Alexis Carrel

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Alexis Carrel : biography

June 28, 1873 – November 5, 1944

Contributions to science

Vascular suture

Carrel was a young surgeon in 1894 when the French president Sadi Carnot was assassinated with a knife. His large abdominal veins had been severed, and surgeons who treated the president felt that such veins were too large to be successfully reconnected. This left a deep impression on Carrel, and he set about developing new techniques for suturing blood vessels. The technique of "triangulation", which was inspired by sewing lessons he took from an embroideress, is still used today. Julius Comroe wrote: "Between 1901 and 1910, Alexis Carrel, using experimental animals, performed every feat and developed every technique known to vascular surgery today." He had great success in reconnecting arteries and veins, and performing surgical grafts, and this led to his Nobel Prize in 1912.

Wound antisepsis

During World War I (1914–1918), Carrel and the English chemist Henry Drysdale Dakin developed the Carrel-Dakin method of treating wounds based on chlorine (Dakin’s solution) which, preceding the development of antibiotics, was a major medical advance in the care of traumatic wounds. For this, Carrel was awarded the Légion d’honneur.

Organ transplants

Carrel co-authored a book with famed pilot Charles A. Lindbergh, The Culture of Organs, and worked with Lindbergh in the mid-1930s to create the "perfusion pump," which allowed living organs to exist outside of the body during surgery. The advance is said to have been a crucial step in the development of open-heart surgery and organ transplants, and to have laid the groundwork for the artificial heart, which became a reality decades later. Some critics of Lindbergh claimed that Carrel overstated Lindbergh’s role to gain media attention,(Wallace, American Axis p. 101) but other sources say Lindbergh played an important role in developing the device. Both Lindbergh and Carrel appeared on the cover of Time magazine on June 13, 1938.

Cellular senescence

Carrel was also interested in the phenomenon of senescence, or aging. He claimed incorrectly that all cells continued to grow indefinitely, and this became a dominant view in the early 20th century.; page 24. Carrel started an experiment on January 17, 1912 where he placed tissue cultured from an embryonic chicken heart in a stoppered Pyrex flask of his own design. He maintained the living culture for over 20 years with regular supplies of nutrient. This was longer than a chicken’s normal lifespan. The experiment, which was conducted at the Rockefeller Institute for Medical Research, attracted considerable popular and scientific attention.

Carrel’s experiment was never successfully replicated, and in the 1960s Leonard Hayflick and Paul Moorhead proposed that differentiated cells can only undergo a limited number of divisions before dying. This is known as the Hayflick limit, and is now a pillar of biology.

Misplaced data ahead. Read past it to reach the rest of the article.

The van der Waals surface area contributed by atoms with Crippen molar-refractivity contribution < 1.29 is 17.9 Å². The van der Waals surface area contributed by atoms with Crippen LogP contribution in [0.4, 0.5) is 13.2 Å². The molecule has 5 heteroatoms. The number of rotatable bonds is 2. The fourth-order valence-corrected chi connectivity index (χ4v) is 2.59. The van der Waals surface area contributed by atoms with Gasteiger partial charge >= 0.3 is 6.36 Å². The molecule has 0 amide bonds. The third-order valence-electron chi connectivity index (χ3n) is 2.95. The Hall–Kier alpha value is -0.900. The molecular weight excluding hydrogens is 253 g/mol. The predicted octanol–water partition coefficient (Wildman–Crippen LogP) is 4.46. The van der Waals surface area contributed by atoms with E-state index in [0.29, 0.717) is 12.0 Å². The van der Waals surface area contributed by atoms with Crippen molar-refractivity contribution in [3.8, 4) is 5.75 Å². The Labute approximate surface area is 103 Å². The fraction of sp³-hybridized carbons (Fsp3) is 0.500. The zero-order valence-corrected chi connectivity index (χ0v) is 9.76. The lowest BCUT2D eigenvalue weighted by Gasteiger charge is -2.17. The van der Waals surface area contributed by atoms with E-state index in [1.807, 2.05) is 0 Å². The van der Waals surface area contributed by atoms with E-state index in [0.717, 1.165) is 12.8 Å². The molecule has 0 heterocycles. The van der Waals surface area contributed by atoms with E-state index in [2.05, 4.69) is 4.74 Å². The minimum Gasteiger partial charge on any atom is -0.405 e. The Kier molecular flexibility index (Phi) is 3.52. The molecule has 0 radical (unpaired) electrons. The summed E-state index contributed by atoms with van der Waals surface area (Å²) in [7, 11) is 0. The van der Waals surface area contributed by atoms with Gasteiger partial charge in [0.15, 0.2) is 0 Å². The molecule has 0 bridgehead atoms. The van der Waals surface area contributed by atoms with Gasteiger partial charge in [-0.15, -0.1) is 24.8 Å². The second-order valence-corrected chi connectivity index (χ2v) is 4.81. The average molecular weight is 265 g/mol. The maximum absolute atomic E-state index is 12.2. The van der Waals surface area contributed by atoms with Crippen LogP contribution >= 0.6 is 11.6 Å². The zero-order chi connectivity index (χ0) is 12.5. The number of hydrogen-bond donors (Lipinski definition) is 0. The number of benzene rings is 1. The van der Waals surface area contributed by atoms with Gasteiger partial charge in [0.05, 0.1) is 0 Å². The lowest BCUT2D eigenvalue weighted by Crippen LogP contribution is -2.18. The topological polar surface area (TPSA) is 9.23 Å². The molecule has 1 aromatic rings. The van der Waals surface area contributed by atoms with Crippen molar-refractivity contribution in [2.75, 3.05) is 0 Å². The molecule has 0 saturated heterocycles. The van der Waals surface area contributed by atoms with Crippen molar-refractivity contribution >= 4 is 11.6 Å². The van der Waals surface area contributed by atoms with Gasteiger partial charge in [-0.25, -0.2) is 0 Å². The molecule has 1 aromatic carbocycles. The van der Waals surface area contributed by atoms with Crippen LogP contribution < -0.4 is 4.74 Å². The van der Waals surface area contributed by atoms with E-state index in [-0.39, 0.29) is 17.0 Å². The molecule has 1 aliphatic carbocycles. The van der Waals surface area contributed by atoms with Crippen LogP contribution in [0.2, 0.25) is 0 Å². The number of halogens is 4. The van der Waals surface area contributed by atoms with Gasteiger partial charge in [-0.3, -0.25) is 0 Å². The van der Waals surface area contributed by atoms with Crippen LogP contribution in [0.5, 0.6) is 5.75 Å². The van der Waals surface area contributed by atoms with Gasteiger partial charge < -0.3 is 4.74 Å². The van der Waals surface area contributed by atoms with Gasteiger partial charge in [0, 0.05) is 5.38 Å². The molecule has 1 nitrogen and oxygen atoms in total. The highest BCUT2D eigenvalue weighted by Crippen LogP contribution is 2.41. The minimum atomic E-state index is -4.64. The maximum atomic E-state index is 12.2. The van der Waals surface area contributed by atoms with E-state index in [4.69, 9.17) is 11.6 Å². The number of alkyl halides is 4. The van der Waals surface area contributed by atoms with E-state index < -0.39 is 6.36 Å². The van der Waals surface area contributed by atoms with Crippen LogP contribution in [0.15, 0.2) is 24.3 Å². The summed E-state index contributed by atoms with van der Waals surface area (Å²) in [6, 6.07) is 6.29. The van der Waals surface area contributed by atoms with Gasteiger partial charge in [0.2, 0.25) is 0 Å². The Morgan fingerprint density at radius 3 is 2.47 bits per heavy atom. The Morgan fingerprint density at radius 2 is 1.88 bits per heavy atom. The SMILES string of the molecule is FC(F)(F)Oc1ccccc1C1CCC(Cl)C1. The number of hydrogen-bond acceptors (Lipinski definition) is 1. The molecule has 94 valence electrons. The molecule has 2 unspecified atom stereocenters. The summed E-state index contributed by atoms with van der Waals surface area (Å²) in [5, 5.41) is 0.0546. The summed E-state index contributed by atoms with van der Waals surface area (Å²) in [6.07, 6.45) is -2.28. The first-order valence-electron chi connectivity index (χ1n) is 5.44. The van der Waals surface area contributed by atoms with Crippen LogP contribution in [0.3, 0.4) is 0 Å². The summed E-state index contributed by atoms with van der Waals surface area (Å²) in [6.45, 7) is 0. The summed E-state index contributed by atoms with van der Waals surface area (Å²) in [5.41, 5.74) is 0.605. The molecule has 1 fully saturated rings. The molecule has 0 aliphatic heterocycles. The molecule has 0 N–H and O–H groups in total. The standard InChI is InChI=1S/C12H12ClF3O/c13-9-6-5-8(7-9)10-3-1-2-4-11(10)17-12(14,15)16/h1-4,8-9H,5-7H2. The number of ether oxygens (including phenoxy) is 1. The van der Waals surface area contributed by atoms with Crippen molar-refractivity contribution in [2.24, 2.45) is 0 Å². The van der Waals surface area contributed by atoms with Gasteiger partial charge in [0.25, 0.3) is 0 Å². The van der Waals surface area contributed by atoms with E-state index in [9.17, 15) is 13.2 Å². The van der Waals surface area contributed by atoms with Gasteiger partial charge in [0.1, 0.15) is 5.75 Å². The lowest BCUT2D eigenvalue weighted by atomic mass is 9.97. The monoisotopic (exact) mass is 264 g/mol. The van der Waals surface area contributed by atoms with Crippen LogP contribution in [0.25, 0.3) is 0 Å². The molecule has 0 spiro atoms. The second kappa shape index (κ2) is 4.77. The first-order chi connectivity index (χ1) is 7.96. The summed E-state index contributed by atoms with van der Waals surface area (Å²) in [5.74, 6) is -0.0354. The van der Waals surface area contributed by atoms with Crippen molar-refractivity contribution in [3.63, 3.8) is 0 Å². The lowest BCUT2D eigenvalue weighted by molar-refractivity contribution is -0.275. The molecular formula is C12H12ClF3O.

It is not certain how Carrel obtained his anomalous results. Leonard Hayflick suggests that the daily feeding of nutrient was continually introducing new living cells to the alleged immortal culture. J. A. Witkowski has argued that, while "immortal" strains of visibly mutated cells have been obtained by other experimenters, a more likely explanation is deliberate introduction of new cells into the culture, possibly without Carrel’s knowledge.Witkowsky explanation is actually based on the account of a visiting medical researcher, Ralph Buchbaum, who reports being told by a technician in Carrel’s lab "Dr. Carrel would be so upset if we lost the strain, we just add a few embryo cells now and then". After the first six months, Carrel’s colleague Albert Ebeling had actually taken charge of the cultures and published several papers about their development, until they were eventually discarded in 1946. Witkowsky, in "Dr. Carrel’s immortal cells", op. cit., quotes Buchbaum’s account. At the end Buchbaum writes that "I told this story, of my visit to Carrel’s laboratory, to various people. Dr. Bloom (Buchbaum’s director of research in Chicago)refused to believe it. Others chuckled gleefully. Dr. Carrel was to blame only in that he did not keep on top of what was really going on in the laboratory (mostly, he wrote the papers). Dr. Parker and Dr. Ebeling probably suspected something, hence the "retirement". In the interest of truth and science, the incident should have been thoroughly investigated. If it had been, some heads might have rolled, sacrificed to devotion to a wrong hypothesis – immortality of cell strains.". Witkowsky also reports a Dr. Margaret Murray telling him that "one of Carrel’s technicians of that time was passionately anti-fascist and detested Carrel’s political and social ideas" and expressing her belief that "that this technician would willingly have discredited Carrel scientifically if possible.".